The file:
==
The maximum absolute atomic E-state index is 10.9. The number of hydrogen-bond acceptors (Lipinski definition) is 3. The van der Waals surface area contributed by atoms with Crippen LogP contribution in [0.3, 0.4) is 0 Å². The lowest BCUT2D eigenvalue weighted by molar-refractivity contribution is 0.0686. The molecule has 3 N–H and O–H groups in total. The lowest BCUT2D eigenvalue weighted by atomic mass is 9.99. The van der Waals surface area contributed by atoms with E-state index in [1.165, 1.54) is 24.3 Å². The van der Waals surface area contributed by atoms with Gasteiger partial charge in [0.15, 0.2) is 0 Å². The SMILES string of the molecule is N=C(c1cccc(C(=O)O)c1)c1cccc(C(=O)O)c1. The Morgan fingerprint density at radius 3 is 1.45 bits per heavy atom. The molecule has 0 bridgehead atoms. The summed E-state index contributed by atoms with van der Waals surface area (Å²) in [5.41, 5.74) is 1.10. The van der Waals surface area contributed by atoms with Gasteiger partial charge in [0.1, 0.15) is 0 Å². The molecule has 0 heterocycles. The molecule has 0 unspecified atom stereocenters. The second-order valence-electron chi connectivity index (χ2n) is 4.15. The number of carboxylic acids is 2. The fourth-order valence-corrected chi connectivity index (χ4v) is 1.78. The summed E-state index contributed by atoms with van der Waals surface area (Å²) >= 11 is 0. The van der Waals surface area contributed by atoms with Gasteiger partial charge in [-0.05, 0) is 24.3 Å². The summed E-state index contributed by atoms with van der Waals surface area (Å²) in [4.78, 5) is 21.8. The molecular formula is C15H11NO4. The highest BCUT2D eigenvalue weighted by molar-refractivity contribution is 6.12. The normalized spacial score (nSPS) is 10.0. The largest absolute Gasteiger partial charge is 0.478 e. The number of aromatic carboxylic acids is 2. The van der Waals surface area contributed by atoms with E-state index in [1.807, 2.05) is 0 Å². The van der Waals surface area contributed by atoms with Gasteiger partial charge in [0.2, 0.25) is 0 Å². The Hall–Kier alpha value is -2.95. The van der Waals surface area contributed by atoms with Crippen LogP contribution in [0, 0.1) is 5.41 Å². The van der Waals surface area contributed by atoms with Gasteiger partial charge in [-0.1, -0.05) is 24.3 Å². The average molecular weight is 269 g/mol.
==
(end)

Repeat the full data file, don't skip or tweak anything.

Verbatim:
The maximum absolute atomic E-state index is 10.9. The number of hydrogen-bond acceptors (Lipinski definition) is 3. The van der Waals surface area contributed by atoms with Crippen LogP contribution in [0.3, 0.4) is 0 Å². The lowest BCUT2D eigenvalue weighted by molar-refractivity contribution is 0.0686. The molecule has 3 N–H and O–H groups in total. The lowest BCUT2D eigenvalue weighted by atomic mass is 9.99. The van der Waals surface area contributed by atoms with E-state index in [1.165, 1.54) is 24.3 Å². The van der Waals surface area contributed by atoms with Gasteiger partial charge in [0.15, 0.2) is 0 Å². The SMILES string of the molecule is N=C(c1cccc(C(=O)O)c1)c1cccc(C(=O)O)c1. The Morgan fingerprint density at radius 3 is 1.45 bits per heavy atom. The molecule has 0 bridgehead atoms. The summed E-state index contributed by atoms with van der Waals surface area (Å²) in [5.41, 5.74) is 1.10. The van der Waals surface area contributed by atoms with Gasteiger partial charge in [0.1, 0.15) is 0 Å². The molecule has 0 heterocycles. The molecule has 0 unspecified atom stereocenters. The second-order valence-electron chi connectivity index (χ2n) is 4.15. The number of carboxylic acids is 2. The fourth-order valence-corrected chi connectivity index (χ4v) is 1.78. The summed E-state index contributed by atoms with van der Waals surface area (Å²) >= 11 is 0. The van der Waals surface area contributed by atoms with Gasteiger partial charge in [-0.05, 0) is 24.3 Å². The summed E-state index contributed by atoms with van der Waals surface area (Å²) in [4.78, 5) is 21.8. The molecular formula is C15H11NO4. The highest BCUT2D eigenvalue weighted by molar-refractivity contribution is 6.12. The normalized spacial score (nSPS) is 10.0. The largest absolute Gasteiger partial charge is 0.478 e. The number of aromatic carboxylic acids is 2. The van der Waals surface area contributed by atoms with E-state index in [1.807, 2.05) is 0 Å². The van der Waals surface area contributed by atoms with Gasteiger partial charge in [0.2, 0.25) is 0 Å². The Hall–Kier alpha value is -2.95. The van der Waals surface area contributed by atoms with Crippen LogP contribution in [0, 0.1) is 5.41 Å². The van der Waals surface area contributed by atoms with Gasteiger partial charge in [-0.1, -0.05) is 24.3 Å². The average molecular weight is 269 g/mol.